hypoglycemia glucagon secretion increases, insulin secretion decreases glucagon only affects the liver
what is the sympathetic nervous system's response to hypoglycemia noreepinephrine and epinephrine - inhibit insulin secretion glucagon secretion; directly affect liver, skeletal muscle and adipose tissue
describe how each of the following make glucose liver, adipocytes, skeletal muscle liver - glycogenolysis, gluconeogenesis adipocytes - lipolysis skeletal muscle - glycogenolysis
what is cortisol's role in the hypoglycemia required for gluconeogenesis and lipolysis to occur (stress hormone)
describe type 1 diabetes mellitus elevated blood glucose levels autoimmune disorder - immune system attacks beta cells inadequate secretion of insulin by beta cells of pancreas cannot move glucose out of blood into tissues so glucagon dominates
describe type 2 diabetes mellitus insulin secreted in response to increased blood glucose, target cells no longer respond to insulin insulin resistance
calcium is necessary for what processes neurotransmitter release; muscle contraction; second messenger; blood clotting factors
how does calcium get into plasma dietary calcium absorbed into ECF; in the bone calcium is resorbed - remodelled; in the kidney calcium is reabsorbed - reclaimed
osteoblasts deposit calcium into bone extracellular matrix build bone
osteoclasts resorb calcium from bone into plasma breakd- low palsm own bone so calcium can enter blood stream
what 3 hormones regulate plasma calcium parathyroid hormone calcitriol calcitonin
calcitriol vit D acitvated in kidney by PTH modifies the activity of bone cells, important for the formation of new bone regulates calcium levels in the blood by helping the body to absorb calcium from food and by preventing calcium loss from the kidneys
PTH parathyroid hormone - glands secrete PTH due to low plasma calcium concentration
calcitonin c cells in thyroid glands secrete calcitonin due to high plasma calcium concentration actions opposite to PTH only has a minor role in normal regulation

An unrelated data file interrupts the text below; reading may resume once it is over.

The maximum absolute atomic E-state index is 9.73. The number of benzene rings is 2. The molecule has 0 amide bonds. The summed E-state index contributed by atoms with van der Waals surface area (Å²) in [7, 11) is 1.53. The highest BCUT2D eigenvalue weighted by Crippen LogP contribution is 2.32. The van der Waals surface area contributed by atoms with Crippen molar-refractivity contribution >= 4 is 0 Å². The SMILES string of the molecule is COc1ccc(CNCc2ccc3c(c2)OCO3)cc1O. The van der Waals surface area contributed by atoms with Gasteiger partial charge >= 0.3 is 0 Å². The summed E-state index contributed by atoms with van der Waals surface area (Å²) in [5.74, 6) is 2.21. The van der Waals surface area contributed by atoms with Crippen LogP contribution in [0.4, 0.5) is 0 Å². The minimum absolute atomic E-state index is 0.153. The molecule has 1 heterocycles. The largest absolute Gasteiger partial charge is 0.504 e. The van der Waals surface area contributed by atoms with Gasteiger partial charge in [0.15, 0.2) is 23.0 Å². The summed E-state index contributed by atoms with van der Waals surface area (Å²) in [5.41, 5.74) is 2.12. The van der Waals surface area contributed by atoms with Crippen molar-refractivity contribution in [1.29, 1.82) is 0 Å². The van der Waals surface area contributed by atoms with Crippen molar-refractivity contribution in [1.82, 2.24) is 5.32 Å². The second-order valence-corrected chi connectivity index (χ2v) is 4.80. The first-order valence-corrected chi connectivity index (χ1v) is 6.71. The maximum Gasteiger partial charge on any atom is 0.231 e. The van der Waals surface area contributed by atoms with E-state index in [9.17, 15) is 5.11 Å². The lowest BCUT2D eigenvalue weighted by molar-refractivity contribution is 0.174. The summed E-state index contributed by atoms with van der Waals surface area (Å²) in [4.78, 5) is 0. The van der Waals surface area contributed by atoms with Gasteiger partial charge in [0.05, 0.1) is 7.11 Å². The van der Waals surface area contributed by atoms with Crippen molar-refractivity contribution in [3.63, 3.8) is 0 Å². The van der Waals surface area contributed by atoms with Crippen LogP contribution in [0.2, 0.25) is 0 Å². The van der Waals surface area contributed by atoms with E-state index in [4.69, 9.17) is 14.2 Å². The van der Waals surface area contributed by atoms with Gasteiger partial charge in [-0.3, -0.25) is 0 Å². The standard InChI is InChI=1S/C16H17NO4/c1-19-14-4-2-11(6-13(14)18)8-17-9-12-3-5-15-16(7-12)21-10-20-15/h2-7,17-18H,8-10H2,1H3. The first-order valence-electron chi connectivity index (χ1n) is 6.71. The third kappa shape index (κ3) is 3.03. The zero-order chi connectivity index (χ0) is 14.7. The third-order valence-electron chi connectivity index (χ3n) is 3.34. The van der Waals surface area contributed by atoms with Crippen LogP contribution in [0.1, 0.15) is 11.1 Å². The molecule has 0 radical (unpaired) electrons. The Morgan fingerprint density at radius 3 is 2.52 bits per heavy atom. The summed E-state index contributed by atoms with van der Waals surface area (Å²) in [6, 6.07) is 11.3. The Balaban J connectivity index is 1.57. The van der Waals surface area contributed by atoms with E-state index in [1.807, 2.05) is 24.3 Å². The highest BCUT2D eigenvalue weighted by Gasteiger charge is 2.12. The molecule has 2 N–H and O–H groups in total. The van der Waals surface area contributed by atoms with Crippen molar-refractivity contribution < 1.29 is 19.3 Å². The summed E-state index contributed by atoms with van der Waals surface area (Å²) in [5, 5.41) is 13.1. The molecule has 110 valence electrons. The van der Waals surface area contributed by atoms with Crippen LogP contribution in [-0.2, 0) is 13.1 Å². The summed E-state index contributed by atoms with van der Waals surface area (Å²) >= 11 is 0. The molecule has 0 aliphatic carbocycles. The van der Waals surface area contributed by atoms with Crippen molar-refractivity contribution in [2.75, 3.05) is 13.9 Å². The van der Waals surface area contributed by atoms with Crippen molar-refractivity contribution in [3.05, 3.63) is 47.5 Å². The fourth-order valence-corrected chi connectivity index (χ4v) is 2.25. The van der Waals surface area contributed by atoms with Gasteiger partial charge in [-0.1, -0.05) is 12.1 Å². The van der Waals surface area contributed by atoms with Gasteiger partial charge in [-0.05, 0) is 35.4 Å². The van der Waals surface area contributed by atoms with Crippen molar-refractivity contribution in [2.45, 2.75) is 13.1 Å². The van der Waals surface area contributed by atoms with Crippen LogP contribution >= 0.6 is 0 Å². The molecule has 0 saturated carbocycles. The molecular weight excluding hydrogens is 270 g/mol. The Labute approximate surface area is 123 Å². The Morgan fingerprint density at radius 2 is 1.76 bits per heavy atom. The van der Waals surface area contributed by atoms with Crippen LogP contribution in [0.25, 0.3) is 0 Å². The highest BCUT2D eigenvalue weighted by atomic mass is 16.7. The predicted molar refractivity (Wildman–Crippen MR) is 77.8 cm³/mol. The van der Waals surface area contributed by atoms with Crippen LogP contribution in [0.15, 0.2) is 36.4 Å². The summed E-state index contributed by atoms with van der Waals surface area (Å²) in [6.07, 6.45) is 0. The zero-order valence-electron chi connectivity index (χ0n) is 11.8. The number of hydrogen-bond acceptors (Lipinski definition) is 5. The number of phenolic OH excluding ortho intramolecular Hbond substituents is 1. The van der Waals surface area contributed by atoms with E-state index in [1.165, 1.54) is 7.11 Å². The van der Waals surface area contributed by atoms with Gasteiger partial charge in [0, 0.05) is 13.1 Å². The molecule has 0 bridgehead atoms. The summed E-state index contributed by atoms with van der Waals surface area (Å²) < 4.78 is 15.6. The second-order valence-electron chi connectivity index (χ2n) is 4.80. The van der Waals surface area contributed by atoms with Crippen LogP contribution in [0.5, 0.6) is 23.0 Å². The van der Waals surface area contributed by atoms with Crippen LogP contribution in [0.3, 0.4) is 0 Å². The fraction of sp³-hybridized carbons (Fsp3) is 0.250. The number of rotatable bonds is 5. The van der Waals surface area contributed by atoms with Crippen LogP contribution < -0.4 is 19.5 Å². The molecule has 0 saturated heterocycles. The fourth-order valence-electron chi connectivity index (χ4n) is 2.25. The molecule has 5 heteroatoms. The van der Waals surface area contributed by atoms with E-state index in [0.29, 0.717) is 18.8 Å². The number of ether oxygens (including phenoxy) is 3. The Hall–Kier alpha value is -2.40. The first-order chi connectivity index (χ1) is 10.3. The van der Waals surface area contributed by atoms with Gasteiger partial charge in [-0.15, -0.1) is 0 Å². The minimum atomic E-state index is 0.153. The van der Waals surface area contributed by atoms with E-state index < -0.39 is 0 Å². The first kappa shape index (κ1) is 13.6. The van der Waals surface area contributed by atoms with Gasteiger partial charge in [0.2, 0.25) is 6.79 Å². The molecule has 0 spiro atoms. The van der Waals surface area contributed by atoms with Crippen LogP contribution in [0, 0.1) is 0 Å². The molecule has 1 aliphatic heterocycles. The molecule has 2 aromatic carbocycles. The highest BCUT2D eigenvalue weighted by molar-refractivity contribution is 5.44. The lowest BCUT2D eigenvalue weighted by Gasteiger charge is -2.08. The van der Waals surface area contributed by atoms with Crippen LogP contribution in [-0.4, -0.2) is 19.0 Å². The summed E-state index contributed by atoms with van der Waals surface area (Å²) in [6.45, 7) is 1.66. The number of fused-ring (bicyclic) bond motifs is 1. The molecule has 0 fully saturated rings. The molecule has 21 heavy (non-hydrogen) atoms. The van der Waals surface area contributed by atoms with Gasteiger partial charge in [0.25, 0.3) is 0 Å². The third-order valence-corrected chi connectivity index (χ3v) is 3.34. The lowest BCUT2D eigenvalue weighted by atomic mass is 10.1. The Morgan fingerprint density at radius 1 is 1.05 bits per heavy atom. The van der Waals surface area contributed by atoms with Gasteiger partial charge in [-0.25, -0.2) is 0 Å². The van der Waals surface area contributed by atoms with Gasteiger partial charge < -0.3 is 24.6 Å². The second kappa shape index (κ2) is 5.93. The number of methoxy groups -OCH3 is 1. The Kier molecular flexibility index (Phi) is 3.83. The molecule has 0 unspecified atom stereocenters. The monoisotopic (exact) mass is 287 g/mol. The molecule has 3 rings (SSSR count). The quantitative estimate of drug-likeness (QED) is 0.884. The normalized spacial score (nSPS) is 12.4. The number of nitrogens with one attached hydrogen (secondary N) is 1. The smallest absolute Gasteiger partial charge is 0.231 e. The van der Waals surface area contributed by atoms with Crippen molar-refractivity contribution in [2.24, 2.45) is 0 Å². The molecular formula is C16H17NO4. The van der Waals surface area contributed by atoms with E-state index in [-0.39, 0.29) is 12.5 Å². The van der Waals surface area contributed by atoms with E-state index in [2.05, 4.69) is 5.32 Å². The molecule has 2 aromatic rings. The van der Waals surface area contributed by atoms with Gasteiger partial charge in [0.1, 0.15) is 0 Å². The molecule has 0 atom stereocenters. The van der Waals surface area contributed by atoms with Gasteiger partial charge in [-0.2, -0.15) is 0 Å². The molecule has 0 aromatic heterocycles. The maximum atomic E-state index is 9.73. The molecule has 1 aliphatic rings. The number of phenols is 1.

osteoporosis to much resorption of bone
what is metabolism output heat, work, stored energy
what leads to energy input hunger, satiety, other factors
what leads to energy output heat - unregulated byproduct of work and temp regulation; work - membrane transport, mechanical work (movement, chemical work (synthesis); storage - chemical bonds, ATP
metabolic rate = total energy expenditure/time kcal or calorie
calorie amount of heat required to raise the temp of 1L of H2O by 1 degree celcius
BMR metabolic rate of subject at rest physically and mentally at a comfortable room temperature in teh post absorptive state ( no food for at least 12 hours)
direct calorimetry measure change in temp foods - fat 9kcal/g carbs/ protein 4 kcal/g
indirect calorimetry measure O2 consumption metabolic rate = kcal/hour O2 used L/hour x 4.8 kcal/L
what affects metabolic rate age gender lean muscle mass exercise food hormones
what type of hormones are most important for BMR thyroid, epinephrine
what increases BMR food induced thermogenesis - rapid increase muscle activity - largest increase
what controls food intake hypothalamus - feeding(hunger) center - tonically active; satiety center - inhibits feeding centre; neuropeptide Y; leptin
tonically active slow continuous activity
neuropeptide Y brain neurotransmitter stimulates food intake
leptin produced by fat cells inhibits NPY in animals
input + production = loss (heat)
what are heat gain and heat loss mechanisms radiation - both; conduction - both; convection - loss only; evaporation - loss only
what is the ideal core temperature for the body 37
how does the body decrease body temp skin temperature signals peripheral thermoreceptors sending signals to hypothalamus
how does the body increase body temp core temperature signals core thermoreceptors which signal hypothalamus
how does the hypothalamus respond when it's too cold increase heat production: shivering, voluntary muscle activity decrease heat production: vasoconstriction of skin arterioles
how does the hypothalamus respond when it's too hot decrease heat production - decrease muscle activity increase heat loss - vasodialtion of skin arterioles sweating
hypothermia abnormally low core temperature
hyperthermia abnormally high core temperature
heat exhaustion severe dehydration; core temp 38-39
heat stroke more severe, higher temp mortality 50%
what causes a fever infection; bacteria release toxins; response- immune cells release pyrogens; increase hypothalamic thermostat setpoint; FEVER; increase heat production - decrease heat loss; increase core temp to new set point
Created by: 500762379